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Milk price cuts reflect the reality of sweeping changes in global dairy market

Australian and New Zealand dairy farmers need to get used to the low prices for milk as they represent the new norm in global markets. Dan Peled/AAP

Milk price cuts reflect the reality of sweeping changes in global dairy market

Australian and New Zealand dairy farmers need to get used to the low prices for milk as they represent the new norm in global markets. Dan Peled/AAP

A structural change is underway in global dairy markets. A perfect storm has emerged through a coincidence of events, technology, and policy changes across the major dairy producing nations, including Australia, which will result in a long term significant reset of dairy economics across the globe.

Cooperatives Murray Goulburn and Fonterra have both dramatically reduced the prices they offer dairy farmers for milk, sparking a backlash from farmers, who say they will be pushed into the red and out of dairy.

It is only due to the strength of the two cooperatives in absorbing the costs of high milk prices in a changing market that these reductions did not occur earlier. The cooperatives have shown an inadequate understanding of global dairy economics by over-paying farmers and by seeking to claw back over-paid advances.

The low prices have been blamed on a short-term oversupply coinciding with a reduction in demand from China and Russia. Some of this demand is now being met by Chinese investment in both Australia and New Zealand which also contributes to the changes underway. But the debate thus far has focused on problems with demand while ignoring the bigger issue of increasing global over-supply.

The preoccupation with the belief that global demand will solve emerging on-farm production cost difficulties and that a “substantial improvement in prices was still expected by mid-2016” was naïve and failed to recognise how quickly, and irreversibly global dairy supply can change.

Since the mid-2000s a strong increase in demand for milk products across Asia, largely on the back of rising middle-income wealth led to the complete depletion of surplus dairy stocks in the European Union and the US. This change to the supply-demand equilibrium resulted in a temporary sea-change in dairy markets because growth in demand simply outpaced growth in supply by between 50% and 100% in some markets on an annual basis.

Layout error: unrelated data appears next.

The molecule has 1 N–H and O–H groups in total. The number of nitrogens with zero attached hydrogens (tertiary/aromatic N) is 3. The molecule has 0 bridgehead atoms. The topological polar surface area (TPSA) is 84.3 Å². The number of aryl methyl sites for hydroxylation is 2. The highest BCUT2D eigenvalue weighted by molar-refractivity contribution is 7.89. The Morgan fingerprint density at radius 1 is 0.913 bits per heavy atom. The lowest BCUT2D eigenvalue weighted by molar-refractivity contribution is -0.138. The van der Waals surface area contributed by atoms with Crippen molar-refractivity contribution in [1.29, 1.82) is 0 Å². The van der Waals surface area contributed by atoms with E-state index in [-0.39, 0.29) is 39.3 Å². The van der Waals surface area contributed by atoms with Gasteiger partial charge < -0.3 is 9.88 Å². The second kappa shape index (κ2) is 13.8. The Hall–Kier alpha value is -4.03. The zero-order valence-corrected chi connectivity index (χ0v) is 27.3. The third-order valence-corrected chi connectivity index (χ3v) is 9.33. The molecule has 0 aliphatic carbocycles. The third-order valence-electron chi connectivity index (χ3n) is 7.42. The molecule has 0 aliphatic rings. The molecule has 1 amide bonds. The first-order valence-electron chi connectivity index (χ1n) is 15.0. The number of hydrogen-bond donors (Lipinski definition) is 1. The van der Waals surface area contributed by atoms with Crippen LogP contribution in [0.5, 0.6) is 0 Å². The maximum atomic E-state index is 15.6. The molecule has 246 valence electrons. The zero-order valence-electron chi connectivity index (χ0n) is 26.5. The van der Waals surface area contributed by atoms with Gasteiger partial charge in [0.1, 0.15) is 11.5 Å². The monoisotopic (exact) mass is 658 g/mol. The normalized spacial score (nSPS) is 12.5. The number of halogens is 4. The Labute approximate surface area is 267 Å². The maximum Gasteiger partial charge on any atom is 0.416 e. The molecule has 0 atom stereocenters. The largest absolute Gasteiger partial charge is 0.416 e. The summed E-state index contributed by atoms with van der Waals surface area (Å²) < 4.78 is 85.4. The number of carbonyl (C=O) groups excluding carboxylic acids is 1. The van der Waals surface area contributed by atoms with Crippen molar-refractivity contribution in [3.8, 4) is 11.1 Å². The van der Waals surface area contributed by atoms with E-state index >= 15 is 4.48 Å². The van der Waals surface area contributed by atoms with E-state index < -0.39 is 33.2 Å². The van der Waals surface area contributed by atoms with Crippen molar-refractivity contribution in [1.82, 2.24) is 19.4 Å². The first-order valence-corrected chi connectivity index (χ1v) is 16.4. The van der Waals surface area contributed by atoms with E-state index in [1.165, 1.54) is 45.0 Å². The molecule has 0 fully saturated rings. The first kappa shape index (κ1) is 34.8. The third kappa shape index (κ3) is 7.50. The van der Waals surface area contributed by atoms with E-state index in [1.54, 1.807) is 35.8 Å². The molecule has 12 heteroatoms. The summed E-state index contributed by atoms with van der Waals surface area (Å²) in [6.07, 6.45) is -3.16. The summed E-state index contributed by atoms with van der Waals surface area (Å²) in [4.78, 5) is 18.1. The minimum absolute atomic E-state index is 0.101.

To a large extent this imbalance had been driven by regulation of the global supply market in which only a few export nations competed – Australia and New Zealand included. It resulted in higher than historical average dairy prices in global markets, but considerably more short-term volatility due to global GDP shocks and short-term supply-demand imbalances.

Regrettably a critical assumption that appears to have emerged among producers during this period, as evidenced by continued investment and expansion, was that the real price for global dairy commodities was increasing, a trend they expected to continue in the long term.

The current dairy price scenario, which would historically have been short-lived, is in fact masking underlying structural changes to supply-side dynamics that are now underway. Only approximately 7% of globally produced milk is traded (65 billion milk-equivalent litres). Therefore, a small change in supply globally has a profound effect on the global dairy market equilibrium.

The EU is the world’s largest milk producer, with approximately 160 billion litres produced annually. The removal of milk production quotas in March 2015 presented an opportunity for dairy expansion and, even more importantly, one that is no longer confined to the traditional dairy exporters of Ireland, France, Belgium, and the Netherlands.

Under quota, EU exports doubled between 2000 and 2013 to 9.5 billion litres and are anticipated to increase again this coming season. Quota removal has freed dairy farmers in central and Eastern Europe to increase in scale considerably, availing themselves of technologies denied during the Cold War years. Coupled with the removal of regulations concerning the transportation of liquid milk across borders, producers and processors now find themselves with opportunities for growth not experienced since the second world war.

Political policies in the world’s third largest dairy producer, the USA, are also likely to influence global dairy supply in the future. Current dairy production is being stimulated by low feed prices, which were driven by record yield seasons in 2013 and 2014, similar levels in 2015 and new projected highs this year.

Eighty percent of US dairy farm costs are feed. The reduction in feed costs from US$29.26 per 100kg milk in August 2012 to US$18.04 per 100 kg milk in June 2015 has greatly increased the value of marginal production.

The advent of large-scale fracking, which has resulted in a significant reduction in the price of oil, will likely maintain lower corn prices, at least in the short-term. This comes as the reduced value of biofuels re-focus the use of corn back to a feedstuffs for farmed livestock. The net result is that 75% of every new tonne of production across the USA is expected to be sold on the global surplus market.

Farmers have fought for free trade and open access for decades on both sides of the Tasman. Now that it is emerging, profitable returns will be caught first by the lowest cost global producer.

We are fools to think that that will be either Australia or New Zealand. Therefore, possibly with the exception of the US market, a downward reset is in store for global dairy prices.